The American Management Association has estimated that about half of all U.S. employers have policies restricting workers from visiting social networking sites. A new TechRepublic poll conducted during the first half of July indicates that the number is even higher, as 71% of respondents said that their companies were blocking social networking sites.
Since the TechRepublic audience consists primarily of IT professionals, this poll reflect mostly enterprises and SMBs large enough to hire an IT specialist.
This issue is becoming a growing source of tension between IT and users, especially new college grads who are entering the workplace and expecting to use sites like Facebook to network and connect with people, but are being blocked. The Associated Press shed light on this issue in its recent piece Young workers push employers for wider Web access.
Also, a policy that is too stringent can actually inhibit users from doing their jobs, including IT workers. TechRepublic member Juanita Marquez explained how her company's policy has caused her problems:
All but LinkedIn are blocked - and that is only allowed because the company owners use it. The blocking at my company is so draconian in order to keep the assistants from surfing, playing games, reading blogs, streaming videos or music ... that I have difficulty finding job-related, pertinent IT information on blogs for fixes I need ... In one case, I'd posted some technical humor to our IT newsletter only to find the next month that the site for the article had been blocked! And then there was the time I was completing an IT survey and all went well until the final page, which was blocked.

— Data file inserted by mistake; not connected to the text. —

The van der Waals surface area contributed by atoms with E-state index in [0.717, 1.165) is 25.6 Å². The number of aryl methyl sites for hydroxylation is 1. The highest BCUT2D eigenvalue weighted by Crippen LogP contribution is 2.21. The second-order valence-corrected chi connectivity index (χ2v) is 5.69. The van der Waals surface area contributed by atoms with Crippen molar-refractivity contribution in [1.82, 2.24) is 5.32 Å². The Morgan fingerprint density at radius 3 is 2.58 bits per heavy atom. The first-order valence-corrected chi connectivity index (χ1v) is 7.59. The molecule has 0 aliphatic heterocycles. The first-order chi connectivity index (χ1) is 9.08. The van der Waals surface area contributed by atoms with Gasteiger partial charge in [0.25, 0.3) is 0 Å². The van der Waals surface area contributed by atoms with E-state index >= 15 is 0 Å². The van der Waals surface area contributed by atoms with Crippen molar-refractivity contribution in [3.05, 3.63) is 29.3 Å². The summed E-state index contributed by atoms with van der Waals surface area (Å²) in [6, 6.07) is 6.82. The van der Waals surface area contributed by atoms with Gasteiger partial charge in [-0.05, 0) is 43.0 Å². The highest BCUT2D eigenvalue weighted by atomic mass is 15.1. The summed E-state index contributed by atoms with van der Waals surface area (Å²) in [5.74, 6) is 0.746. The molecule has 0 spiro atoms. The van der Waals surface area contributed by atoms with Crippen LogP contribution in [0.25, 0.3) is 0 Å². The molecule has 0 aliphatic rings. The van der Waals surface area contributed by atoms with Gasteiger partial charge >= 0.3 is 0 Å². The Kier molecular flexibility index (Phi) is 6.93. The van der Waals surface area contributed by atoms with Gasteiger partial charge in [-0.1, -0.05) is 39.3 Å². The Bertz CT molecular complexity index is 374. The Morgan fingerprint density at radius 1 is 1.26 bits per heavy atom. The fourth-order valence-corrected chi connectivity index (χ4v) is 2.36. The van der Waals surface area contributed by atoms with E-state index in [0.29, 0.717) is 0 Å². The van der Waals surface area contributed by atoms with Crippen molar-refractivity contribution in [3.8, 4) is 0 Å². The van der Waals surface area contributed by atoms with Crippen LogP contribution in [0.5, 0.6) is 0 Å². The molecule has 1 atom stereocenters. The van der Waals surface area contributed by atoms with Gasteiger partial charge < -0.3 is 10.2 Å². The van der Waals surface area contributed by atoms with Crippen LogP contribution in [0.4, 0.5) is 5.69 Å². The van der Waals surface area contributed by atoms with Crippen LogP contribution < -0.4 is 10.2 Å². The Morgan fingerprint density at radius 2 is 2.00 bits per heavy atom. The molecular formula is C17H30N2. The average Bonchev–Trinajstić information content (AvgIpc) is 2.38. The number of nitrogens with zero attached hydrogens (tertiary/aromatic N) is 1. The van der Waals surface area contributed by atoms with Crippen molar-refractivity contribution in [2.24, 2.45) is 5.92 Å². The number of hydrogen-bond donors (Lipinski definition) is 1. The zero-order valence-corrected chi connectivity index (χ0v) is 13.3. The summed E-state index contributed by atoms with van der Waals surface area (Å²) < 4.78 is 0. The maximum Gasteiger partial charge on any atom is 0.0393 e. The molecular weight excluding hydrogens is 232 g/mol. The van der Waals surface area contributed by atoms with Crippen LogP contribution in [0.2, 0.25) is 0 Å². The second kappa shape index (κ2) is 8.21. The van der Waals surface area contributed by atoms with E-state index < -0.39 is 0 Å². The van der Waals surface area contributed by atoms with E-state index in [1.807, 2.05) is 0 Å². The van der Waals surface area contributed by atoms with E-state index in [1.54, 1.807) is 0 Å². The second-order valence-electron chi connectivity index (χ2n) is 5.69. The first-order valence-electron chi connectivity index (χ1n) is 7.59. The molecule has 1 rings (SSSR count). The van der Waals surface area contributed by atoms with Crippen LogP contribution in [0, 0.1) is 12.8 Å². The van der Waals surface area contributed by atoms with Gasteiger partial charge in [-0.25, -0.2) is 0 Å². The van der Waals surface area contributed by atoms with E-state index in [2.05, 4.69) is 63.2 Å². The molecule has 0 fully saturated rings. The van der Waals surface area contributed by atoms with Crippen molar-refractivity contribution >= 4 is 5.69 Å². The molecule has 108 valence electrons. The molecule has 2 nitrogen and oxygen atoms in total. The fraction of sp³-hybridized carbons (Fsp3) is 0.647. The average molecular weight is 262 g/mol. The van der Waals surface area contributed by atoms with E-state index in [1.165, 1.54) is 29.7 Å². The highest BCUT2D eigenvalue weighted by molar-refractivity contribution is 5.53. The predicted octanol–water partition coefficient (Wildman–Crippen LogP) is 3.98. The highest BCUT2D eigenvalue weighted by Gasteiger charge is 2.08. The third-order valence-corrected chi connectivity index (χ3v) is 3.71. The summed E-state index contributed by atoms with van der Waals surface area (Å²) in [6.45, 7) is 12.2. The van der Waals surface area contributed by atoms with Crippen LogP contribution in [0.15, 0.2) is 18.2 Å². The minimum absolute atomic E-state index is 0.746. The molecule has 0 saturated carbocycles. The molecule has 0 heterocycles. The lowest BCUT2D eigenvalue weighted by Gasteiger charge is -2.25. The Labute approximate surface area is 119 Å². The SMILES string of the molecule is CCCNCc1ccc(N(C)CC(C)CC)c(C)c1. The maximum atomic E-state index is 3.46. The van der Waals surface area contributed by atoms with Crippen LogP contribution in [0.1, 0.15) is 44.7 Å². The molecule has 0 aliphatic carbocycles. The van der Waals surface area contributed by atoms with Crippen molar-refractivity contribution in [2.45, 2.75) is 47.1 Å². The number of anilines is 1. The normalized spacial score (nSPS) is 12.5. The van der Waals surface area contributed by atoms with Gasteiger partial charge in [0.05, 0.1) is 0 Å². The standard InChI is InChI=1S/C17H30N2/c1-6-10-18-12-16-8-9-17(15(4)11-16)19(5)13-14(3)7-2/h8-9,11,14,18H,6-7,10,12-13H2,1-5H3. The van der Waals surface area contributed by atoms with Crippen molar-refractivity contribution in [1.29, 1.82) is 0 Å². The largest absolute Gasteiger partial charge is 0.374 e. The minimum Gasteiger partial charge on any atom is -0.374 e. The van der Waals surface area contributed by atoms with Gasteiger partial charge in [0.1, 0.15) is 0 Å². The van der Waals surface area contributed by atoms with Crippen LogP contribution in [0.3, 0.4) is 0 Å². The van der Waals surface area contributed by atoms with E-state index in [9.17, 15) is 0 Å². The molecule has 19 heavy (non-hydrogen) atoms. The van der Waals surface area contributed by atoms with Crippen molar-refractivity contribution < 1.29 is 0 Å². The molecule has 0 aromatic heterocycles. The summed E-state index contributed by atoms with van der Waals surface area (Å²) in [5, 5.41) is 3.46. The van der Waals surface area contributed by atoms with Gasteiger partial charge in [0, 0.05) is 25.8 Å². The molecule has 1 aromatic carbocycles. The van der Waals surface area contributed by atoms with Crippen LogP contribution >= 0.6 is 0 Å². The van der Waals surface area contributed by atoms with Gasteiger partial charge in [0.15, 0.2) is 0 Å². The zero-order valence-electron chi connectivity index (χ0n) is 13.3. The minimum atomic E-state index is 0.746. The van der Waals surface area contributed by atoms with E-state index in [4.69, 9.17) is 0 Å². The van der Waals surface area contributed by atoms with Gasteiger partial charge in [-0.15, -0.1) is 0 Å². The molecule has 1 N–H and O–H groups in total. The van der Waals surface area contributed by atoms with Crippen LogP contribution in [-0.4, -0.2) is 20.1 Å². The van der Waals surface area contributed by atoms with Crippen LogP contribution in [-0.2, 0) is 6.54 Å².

Some companies have different standards for different classes of employees. TechRepublic member david.valdez reported, "Social networking (myspace, facebook, etc.) is blocked generally, but then there is the class of employee (owner, GM, IT) where we only bock adults sites, hate sites, and gambling, and not always the latter, even. I've tried to convince management that MBWA (management by walking around) is far better and more useful than tech, but that's a whole different discussion."
TechRepublic member egermain argued that the rationale of blocking social networking to boost employee productivity is flawed. "People do not suddenly become more productive when they lose access to a social networking site," he wrote. "Employees wasting time online is the fruit of the issue, not the problem itself. An unmotivated employee will find another way to waste time. Security is a good reason to use controls. Productivity management is not."
Part of the answer might be smarter software. Companies such as Palo Alto Networks are now making firewalls and filtering appliances that give IT much more granular control. For example, a company can allow users to go to Facebook or Flickr but prevent them from uploading files, in order to protect company data.
To read more of the comments and responses to this issue from TechRepublic members, go to the discussion thread from the original poll.